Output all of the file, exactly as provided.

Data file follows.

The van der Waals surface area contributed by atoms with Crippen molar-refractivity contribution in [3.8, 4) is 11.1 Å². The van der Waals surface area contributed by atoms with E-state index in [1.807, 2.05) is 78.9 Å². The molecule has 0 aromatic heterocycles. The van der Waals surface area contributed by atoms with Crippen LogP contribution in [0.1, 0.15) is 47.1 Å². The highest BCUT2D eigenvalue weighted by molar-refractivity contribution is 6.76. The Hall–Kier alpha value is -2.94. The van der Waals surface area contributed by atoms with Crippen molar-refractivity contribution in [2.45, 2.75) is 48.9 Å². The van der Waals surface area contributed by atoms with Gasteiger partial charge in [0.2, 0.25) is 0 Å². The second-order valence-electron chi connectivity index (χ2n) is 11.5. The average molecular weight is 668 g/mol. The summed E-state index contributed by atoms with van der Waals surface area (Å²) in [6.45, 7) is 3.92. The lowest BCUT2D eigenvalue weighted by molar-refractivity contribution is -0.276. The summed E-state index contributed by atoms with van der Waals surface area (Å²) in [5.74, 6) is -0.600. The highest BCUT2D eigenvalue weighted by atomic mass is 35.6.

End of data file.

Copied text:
The van der Waals surface area contributed by atoms with Crippen molar-refractivity contribution in [3.8, 4) is 11.1 Å². The van der Waals surface area contributed by atoms with E-state index in [1.807, 2.05) is 78.9 Å². The molecule has 0 aromatic heterocycles. The van der Waals surface area contributed by atoms with Crippen LogP contribution in [0.1, 0.15) is 47.1 Å². The highest BCUT2D eigenvalue weighted by molar-refractivity contribution is 6.76. The Hall–Kier alpha value is -2.94. The van der Waals surface area contributed by atoms with Crippen molar-refractivity contribution in [2.45, 2.75) is 48.9 Å². The van der Waals surface area contributed by atoms with Gasteiger partial charge in [0.2, 0.25) is 0 Å². The second-order valence-electron chi connectivity index (χ2n) is 11.5. The average molecular weight is 668 g/mol. The summed E-state index contributed by atoms with van der Waals surface area (Å²) in [6.45, 7) is 3.92. The lowest BCUT2D eigenvalue weighted by molar-refractivity contribution is -0.276. The summed E-state index contributed by atoms with van der Waals surface area (Å²) in [5.74, 6) is -0.600. The highest BCUT2D eigenvalue weighted by atomic mass is 35.6.